11. There are two SDLT anti-avoidance measures from today.

(a) There will be a notional land transaction where a person acquires an interest in land by a series of transactions (this blocks a number of schemes).

(b) The rules on partnership transfers are to be tidied up to close a possible loophole.

12. A targeted anti-avoidance rule is to be introduced to counter schemes that create artificial capital losses for individuals and trusts; loss relief will be restricted to those arising from genuine commercial transactions.

13. If you invest in microgeneration technology to generate power for your personal use and are able to sell surplus power to an energy company the sale proceeds will be (and apparently currently are) tax free.

14. From 1 February 2007 air passenger duty will be doubled to £10 for flights within the EU (and certain other countries) and £40 elsewhere for the lowest class of travel. Those that can afford Club or First Class will instead pay £20 and £80.

15. The already threatened changes to the VAT partial exemption rules, which have been strongly criticised, are to be introduced in any case. A business will be required to declare that its proposed special method is fair and reasonable. If it later transpires that it is not (on the basis of the information that was available at the time), the special method will be withdrawn retrospectively.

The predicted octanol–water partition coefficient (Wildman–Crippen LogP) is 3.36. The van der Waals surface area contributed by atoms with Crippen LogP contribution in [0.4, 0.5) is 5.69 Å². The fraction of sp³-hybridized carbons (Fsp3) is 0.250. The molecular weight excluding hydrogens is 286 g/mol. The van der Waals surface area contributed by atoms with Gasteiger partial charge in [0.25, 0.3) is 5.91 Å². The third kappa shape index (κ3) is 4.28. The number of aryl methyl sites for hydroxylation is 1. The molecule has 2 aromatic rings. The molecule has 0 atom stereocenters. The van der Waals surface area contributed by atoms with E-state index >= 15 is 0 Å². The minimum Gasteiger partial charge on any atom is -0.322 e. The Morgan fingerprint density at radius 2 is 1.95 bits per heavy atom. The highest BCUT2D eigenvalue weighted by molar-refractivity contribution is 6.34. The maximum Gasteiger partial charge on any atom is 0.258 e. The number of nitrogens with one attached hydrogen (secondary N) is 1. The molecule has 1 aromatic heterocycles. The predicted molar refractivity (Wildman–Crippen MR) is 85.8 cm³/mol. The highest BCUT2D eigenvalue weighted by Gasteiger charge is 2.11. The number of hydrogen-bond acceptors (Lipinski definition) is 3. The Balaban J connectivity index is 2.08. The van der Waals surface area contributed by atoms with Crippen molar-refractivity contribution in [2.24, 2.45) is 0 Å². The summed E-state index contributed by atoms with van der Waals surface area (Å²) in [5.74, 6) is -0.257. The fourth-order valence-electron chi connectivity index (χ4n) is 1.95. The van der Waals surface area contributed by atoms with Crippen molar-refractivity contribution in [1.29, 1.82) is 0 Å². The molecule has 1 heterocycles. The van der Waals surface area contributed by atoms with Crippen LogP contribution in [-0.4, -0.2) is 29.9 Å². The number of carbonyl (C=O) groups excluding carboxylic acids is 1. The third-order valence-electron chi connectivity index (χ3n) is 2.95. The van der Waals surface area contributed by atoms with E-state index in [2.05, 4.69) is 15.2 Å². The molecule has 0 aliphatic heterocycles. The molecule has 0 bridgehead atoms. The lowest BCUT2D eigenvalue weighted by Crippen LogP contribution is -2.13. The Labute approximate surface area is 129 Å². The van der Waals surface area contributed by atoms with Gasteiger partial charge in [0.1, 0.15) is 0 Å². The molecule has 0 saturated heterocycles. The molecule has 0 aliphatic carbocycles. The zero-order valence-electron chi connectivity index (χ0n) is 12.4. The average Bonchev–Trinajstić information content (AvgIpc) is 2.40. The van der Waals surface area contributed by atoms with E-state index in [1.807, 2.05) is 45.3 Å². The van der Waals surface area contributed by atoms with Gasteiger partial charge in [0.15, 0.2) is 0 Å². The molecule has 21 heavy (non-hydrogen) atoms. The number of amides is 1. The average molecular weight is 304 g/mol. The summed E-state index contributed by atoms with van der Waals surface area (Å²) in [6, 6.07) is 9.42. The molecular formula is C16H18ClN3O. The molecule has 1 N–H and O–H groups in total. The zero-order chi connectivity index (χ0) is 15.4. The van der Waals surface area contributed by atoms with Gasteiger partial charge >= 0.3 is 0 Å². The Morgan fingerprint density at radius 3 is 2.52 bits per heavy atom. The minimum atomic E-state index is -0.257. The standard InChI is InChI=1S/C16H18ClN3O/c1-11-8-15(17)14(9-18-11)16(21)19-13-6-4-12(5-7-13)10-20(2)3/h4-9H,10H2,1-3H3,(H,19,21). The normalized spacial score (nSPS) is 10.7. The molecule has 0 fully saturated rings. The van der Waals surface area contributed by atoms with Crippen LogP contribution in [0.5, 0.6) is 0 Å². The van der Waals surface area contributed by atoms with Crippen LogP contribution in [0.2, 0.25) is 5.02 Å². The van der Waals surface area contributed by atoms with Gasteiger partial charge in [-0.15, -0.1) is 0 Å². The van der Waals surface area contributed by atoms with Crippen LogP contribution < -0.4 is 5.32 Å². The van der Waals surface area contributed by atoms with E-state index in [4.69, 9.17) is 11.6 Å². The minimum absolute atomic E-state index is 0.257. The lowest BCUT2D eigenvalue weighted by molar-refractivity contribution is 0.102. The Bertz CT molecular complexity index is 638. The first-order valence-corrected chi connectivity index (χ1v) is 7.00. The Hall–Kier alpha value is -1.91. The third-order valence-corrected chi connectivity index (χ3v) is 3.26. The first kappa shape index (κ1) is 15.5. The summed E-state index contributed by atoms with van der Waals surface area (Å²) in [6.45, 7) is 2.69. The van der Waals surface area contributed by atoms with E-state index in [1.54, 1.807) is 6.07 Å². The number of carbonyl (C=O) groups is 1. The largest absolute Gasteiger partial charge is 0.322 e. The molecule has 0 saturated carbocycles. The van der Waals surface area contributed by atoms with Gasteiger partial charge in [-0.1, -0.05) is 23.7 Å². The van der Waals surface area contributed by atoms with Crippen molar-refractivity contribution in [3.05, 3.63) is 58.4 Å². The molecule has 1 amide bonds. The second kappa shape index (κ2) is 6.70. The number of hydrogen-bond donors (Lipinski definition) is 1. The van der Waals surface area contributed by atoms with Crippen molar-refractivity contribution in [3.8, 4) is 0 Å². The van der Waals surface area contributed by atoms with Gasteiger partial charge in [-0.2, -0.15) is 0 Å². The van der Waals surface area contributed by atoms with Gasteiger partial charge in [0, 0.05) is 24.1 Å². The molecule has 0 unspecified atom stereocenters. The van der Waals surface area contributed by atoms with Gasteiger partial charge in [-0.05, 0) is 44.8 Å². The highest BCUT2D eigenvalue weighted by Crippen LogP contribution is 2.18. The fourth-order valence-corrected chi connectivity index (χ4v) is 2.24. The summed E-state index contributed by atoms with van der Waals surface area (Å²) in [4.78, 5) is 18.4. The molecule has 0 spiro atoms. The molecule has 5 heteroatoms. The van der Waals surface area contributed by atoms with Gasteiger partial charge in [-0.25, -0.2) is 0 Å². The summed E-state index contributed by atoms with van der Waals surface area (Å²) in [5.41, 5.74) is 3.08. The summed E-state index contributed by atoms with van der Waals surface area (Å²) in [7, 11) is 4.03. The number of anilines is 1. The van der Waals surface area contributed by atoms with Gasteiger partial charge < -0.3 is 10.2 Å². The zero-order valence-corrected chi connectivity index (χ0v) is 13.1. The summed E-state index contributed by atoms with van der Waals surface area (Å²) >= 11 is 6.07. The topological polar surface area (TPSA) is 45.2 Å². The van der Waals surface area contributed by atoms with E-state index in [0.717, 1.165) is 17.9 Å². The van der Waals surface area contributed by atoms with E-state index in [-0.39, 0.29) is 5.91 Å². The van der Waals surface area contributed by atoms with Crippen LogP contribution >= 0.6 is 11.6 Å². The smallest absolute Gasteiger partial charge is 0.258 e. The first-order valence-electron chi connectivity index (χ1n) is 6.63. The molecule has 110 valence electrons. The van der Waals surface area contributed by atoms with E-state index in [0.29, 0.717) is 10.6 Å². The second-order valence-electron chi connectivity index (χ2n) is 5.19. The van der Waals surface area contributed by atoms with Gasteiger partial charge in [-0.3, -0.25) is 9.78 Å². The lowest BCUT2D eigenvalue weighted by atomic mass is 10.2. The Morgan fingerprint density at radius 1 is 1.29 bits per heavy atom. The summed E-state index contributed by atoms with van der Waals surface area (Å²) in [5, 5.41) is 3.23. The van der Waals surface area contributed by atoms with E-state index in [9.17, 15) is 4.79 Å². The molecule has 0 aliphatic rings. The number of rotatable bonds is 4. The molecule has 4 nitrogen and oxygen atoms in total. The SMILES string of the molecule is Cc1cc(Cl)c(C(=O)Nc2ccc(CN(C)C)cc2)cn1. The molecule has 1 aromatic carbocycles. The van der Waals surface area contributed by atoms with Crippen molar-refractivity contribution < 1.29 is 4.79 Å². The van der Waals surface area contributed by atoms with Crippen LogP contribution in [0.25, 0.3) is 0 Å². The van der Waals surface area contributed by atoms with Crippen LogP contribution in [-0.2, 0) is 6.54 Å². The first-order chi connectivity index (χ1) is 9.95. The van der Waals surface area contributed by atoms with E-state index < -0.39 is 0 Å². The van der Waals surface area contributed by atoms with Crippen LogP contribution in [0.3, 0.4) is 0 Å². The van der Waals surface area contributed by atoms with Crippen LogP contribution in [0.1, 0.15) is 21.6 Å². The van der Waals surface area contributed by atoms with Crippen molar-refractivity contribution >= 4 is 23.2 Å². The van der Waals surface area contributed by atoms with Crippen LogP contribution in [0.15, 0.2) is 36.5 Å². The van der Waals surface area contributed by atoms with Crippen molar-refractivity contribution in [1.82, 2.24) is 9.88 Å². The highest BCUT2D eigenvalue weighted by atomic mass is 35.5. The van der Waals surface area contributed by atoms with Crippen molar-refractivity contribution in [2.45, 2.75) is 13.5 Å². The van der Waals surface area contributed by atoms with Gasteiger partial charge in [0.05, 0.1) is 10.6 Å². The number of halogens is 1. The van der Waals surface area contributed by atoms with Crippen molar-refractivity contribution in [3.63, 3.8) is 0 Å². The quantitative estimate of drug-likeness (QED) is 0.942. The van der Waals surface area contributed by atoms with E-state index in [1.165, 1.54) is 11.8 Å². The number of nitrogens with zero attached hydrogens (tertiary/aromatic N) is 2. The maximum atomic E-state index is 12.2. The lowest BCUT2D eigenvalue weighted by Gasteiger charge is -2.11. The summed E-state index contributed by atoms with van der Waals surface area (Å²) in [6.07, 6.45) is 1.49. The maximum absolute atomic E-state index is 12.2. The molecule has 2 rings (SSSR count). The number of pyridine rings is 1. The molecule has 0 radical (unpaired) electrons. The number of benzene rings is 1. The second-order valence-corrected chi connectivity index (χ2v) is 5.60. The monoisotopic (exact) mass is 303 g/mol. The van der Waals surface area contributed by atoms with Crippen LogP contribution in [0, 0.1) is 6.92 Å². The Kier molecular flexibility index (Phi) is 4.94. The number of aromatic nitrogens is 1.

16. The VAT TOGC rules are to be amended to allow the vendor to retain his business records rather than having to beg HMRC to let him do so. This change, which accords with commercial reality, is to be applauded, albeit that it has taken over 30 years for it to happen.

17. As previously announced that standard rate of landfill tax increases from 1 April 2007 by £3 to £24 per tonne.

18. From today SDRT will no longer be payable on Exchange Traded Funds.

19. Personal tax allowances for 2007/08 increase in line with inflation – an extra £190 on the basic personal allowance, bringing it to £5,225. Nothing has been said about the tax rate band thresholds.

20. The self employed Class 2 NIC contributions will increase from next April by 10p to £2.20 per week. The Class 3 voluntary contribution will increase by 25p per week to £7.80. The NIC thresholds all increase in line with inflation.

Robert W Maas


Tuesday, December 05, 2006



Whilst the public reaction to the Special Commissioners decision in Gaines-Cooper v HMRC has concentrated on the residence aspect of the decision, (which is considered in Blog 30) the case also has interesting lessons on the domicile front.